Assessment Rates

Upon completion of the administrative review, the Department shall determine, and CBP shall assess, antidumping duties on all appropriate entries, in accordance with 19 CFR 351.212. The Department will issue appropriate appraisement instructions for the companies subject to this review directly to CBP 15 days after the date of publication of the final results of this review.

Regarding OceanInvest, for those sales where it reported the entered value of its U.S. sales, we will calculate importer-specific ad valorem duty assessment rates based on the ratio of the total amount of antidumping duties calculated for the examined sales to the total entered value of the examined sales for that importer. For those sales where OceanInvest did not report the Start Printed Page 12122entered value of its U.S. sales, we will calculate customer-specific per-unit duty assessment rates by aggregating the total amount of antidumping duties calculated for the examined sales and dividing this amount by the total quantity of those sales. To determine whether the duty assessment rates are de minimis, in accordance with the requirement set forth in 19 CFR 351.106(c)(2), we will calculate importer-specific or customer-specific ad valorem ratios based on the estimated entered value.

Regarding Promarisco, because it reported the entered value of all of its U.S. sales, we will calculate an importer-specific ad valorem duty assessment rate based on the ratio of the total amount of antidumping duties calculated for the examined sales to the total entered value of the examined sales for that importer. We will calculate a single importer-specific assessment rate for Promarisco, consistent with our practice in AR1 Final Results. See also Ball Bearings and Parts Thereof from France, Germany, Italy, Japan, and Singapore: Final Results of the Antidumping Administrative Reviews, Rescission of Administrative Review in part, and Determination Not to Revoke Order in Part, 68 FR 35623 (June 16, 2003), and accompanying Issues and Decision Memorandum at Comment 9B; and Notice of Final Results of Antidumping Duty Administrative Review and Notice of Final Results of Antidumping Duty Changed Circumstances Review: Certain Softwood Lumber Products From Canada, 69 FR 75921 (December 20, 2004), and accompanying Issues and Decision Memorandum at Comment 13.

For the responsive companies which were not selected for individual review, we will calculate an assessment rate based on the weighted average of the margin rates calculated for the companies selected for individual review excluding any which are de minimis or determined entirely on AFA.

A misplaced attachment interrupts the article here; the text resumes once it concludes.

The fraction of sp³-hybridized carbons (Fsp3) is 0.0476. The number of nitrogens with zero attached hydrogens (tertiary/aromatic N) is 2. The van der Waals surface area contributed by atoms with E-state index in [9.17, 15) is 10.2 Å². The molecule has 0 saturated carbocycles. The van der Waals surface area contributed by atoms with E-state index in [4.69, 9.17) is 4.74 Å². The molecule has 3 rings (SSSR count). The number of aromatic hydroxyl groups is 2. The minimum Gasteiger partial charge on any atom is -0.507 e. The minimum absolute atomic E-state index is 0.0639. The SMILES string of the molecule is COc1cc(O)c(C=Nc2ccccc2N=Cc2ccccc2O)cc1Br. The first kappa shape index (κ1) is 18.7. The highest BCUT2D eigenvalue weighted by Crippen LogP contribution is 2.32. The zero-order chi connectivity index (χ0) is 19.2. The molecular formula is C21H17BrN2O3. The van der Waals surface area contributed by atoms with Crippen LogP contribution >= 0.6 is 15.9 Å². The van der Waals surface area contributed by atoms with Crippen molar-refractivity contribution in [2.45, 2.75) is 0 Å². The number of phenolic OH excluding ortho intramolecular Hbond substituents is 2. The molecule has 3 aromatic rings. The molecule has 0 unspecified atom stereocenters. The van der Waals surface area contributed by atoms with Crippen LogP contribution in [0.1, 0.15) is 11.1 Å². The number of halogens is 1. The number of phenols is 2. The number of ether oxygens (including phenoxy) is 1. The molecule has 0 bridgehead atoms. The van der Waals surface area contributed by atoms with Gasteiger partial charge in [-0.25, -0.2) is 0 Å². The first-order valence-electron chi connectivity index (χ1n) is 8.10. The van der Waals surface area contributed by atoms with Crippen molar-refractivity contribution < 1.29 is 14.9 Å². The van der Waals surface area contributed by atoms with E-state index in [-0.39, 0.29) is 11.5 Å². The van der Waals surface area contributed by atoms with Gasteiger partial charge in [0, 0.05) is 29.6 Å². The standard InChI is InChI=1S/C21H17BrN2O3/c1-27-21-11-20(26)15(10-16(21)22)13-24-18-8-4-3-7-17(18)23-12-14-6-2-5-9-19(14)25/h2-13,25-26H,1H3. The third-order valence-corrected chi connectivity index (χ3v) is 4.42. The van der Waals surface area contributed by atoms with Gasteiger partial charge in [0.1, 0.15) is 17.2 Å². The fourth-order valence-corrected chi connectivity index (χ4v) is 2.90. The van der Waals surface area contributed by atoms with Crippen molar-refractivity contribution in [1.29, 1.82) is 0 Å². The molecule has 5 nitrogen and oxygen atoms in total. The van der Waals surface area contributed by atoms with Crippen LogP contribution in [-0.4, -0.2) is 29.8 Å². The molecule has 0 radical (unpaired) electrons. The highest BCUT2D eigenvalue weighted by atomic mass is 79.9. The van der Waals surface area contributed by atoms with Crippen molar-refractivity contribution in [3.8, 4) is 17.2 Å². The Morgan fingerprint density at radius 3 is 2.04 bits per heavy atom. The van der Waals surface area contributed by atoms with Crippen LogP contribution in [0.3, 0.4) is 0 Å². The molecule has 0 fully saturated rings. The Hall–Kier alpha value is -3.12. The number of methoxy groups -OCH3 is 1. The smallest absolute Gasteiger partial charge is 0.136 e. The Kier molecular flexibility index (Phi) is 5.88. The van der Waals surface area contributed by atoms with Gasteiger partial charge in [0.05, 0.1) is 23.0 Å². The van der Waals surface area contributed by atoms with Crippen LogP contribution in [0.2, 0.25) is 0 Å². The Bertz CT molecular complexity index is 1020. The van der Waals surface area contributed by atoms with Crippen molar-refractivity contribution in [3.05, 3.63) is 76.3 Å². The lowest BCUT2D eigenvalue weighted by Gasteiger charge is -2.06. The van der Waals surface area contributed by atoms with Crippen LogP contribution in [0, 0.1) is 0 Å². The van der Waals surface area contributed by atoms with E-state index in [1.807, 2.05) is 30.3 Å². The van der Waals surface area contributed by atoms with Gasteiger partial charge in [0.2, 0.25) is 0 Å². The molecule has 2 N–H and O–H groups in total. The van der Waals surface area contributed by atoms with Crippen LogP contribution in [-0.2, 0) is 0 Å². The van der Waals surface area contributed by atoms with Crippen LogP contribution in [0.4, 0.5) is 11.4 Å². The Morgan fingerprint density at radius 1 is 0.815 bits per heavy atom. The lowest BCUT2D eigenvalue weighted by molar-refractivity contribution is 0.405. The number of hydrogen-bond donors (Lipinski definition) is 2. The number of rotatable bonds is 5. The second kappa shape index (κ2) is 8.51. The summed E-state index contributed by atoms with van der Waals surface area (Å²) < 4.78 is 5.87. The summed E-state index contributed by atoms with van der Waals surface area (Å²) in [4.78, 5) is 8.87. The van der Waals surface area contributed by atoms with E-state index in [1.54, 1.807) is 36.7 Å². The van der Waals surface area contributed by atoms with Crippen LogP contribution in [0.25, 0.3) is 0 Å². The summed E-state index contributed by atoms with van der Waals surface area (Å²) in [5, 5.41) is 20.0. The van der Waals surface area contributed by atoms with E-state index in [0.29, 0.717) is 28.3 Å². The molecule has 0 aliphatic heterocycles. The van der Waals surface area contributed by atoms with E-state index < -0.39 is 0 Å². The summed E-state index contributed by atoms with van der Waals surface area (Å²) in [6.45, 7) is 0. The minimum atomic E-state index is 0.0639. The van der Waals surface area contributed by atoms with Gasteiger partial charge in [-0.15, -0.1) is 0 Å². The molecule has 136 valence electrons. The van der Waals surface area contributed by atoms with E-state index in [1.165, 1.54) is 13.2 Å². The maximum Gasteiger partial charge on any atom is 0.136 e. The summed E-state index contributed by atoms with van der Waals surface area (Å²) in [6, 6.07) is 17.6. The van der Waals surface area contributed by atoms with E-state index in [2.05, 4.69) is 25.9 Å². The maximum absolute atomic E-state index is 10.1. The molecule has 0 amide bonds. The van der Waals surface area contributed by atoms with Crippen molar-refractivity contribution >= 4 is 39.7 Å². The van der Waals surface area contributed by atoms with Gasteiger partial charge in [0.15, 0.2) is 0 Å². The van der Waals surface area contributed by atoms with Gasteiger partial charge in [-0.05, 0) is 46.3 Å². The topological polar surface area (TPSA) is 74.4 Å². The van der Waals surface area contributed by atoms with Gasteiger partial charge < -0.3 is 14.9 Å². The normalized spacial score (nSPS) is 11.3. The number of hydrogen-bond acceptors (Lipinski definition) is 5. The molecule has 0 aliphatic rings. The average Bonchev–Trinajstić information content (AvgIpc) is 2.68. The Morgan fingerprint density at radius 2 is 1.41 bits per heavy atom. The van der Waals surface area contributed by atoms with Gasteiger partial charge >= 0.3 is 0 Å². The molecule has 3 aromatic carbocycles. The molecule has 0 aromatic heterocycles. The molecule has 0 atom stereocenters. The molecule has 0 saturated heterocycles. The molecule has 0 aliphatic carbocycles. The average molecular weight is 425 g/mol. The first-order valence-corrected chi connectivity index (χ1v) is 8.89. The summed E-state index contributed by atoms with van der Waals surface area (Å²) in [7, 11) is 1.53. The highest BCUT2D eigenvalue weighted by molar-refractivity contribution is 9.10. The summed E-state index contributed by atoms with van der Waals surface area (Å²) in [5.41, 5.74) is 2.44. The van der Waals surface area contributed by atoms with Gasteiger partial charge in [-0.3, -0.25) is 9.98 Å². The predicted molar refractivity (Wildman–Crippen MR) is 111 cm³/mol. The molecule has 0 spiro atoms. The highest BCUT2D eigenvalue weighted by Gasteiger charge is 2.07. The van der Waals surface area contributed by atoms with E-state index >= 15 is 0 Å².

We will instruct CBP to assess antidumping duties on all appropriate entries covered by this review if any importer-specific or customer-specific assessment rate calculated in the final results of this review is above de minimis (i.e., at or above 0.50 percent). Pursuant to 19 CFR 351.106(c)(2), we will instruct CBP to liquidate without regard to antidumping duties any entries for which the assessment rate is de minimis (i.e., less than 0.50 percent). See 19 CFR 351.106(c)(1). The final results of this review shall be the basis for the assessment of antidumping duties on entries of merchandise covered by the final results of this review.

The Department clarified its “automatic assessment” regulation on May 6, 2003. See Antidumping and Countervailing Duty Proceedings: Assessment of Antidumping Duties, 68 FR 23954 (May 6, 2003) (Assessment Policy Notice). This clarification will apply to entries of subject merchandise during the POR produced by companies included in these final results of review for which the reviewed companies did not know that the merchandise they sold to the intermediary (e.g., a reseller, trading company, or exporter) was destined for the United States. In such instances, we will instruct CBP to liquidate unreviewed entries at the all-others rate if there is no rate for the intermediary involved in the transaction. See Assessment Policy Notice for a full discussion of this clarification.